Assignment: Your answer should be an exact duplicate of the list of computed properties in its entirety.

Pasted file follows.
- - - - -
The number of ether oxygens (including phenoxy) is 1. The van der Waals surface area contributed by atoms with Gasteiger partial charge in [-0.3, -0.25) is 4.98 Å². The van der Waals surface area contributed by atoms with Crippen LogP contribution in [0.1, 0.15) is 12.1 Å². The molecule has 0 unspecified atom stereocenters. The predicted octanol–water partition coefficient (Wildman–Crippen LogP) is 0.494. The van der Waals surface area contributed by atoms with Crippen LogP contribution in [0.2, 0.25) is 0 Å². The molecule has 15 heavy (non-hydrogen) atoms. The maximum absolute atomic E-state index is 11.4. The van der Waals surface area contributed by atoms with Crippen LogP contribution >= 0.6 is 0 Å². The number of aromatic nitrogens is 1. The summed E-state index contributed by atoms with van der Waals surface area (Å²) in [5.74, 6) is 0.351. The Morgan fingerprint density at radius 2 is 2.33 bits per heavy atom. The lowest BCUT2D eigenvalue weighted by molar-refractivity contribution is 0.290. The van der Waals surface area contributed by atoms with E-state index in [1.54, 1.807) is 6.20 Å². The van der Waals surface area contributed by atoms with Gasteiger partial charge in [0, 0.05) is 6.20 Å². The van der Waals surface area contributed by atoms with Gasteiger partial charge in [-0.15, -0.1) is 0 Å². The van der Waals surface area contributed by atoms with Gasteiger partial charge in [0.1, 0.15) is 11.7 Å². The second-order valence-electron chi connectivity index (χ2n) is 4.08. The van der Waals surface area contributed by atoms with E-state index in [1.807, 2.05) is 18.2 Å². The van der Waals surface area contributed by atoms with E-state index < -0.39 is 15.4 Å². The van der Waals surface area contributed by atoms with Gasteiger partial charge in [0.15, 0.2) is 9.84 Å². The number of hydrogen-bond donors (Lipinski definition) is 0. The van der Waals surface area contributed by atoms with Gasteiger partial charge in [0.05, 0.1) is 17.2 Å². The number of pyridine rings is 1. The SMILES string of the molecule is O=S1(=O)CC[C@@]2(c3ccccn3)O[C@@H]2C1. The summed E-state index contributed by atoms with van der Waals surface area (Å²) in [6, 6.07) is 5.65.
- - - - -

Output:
The number of ether oxygens (including phenoxy) is 1. The van der Waals surface area contributed by atoms with Gasteiger partial charge in [-0.3, -0.25) is 4.98 Å². The van der Waals surface area contributed by atoms with Crippen LogP contribution in [0.1, 0.15) is 12.1 Å². The molecule has 0 unspecified atom stereocenters. The predicted octanol–water partition coefficient (Wildman–Crippen LogP) is 0.494. The van der Waals surface area contributed by atoms with Crippen LogP contribution in [0.2, 0.25) is 0 Å². The molecule has 15 heavy (non-hydrogen) atoms. The maximum absolute atomic E-state index is 11.4. The van der Waals surface area contributed by atoms with Crippen LogP contribution >= 0.6 is 0 Å². The number of aromatic nitrogens is 1. The summed E-state index contributed by atoms with van der Waals surface area (Å²) in [5.74, 6) is 0.351. The Morgan fingerprint density at radius 2 is 2.33 bits per heavy atom. The lowest BCUT2D eigenvalue weighted by molar-refractivity contribution is 0.290. The van der Waals surface area contributed by atoms with E-state index in [1.54, 1.807) is 6.20 Å². The van der Waals surface area contributed by atoms with Gasteiger partial charge in [0, 0.05) is 6.20 Å². The van der Waals surface area contributed by atoms with Gasteiger partial charge in [-0.15, -0.1) is 0 Å². The van der Waals surface area contributed by atoms with Gasteiger partial charge in [0.1, 0.15) is 11.7 Å². The second-order valence-electron chi connectivity index (χ2n) is 4.08. The van der Waals surface area contributed by atoms with E-state index in [1.807, 2.05) is 18.2 Å². The van der Waals surface area contributed by atoms with E-state index < -0.39 is 15.4 Å². The van der Waals surface area contributed by atoms with Gasteiger partial charge in [0.15, 0.2) is 9.84 Å². The number of hydrogen-bond donors (Lipinski definition) is 0. The van der Waals surface area contributed by atoms with Gasteiger partial charge in [0.05, 0.1) is 17.2 Å². The number of pyridine rings is 1. The SMILES string of the molecule is O=S1(=O)CC[C@@]2(c3ccccn3)O[C@@H]2C1. The summed E-state index contributed by atoms with van der Waals surface area (Å²) in [6, 6.07) is 5.65.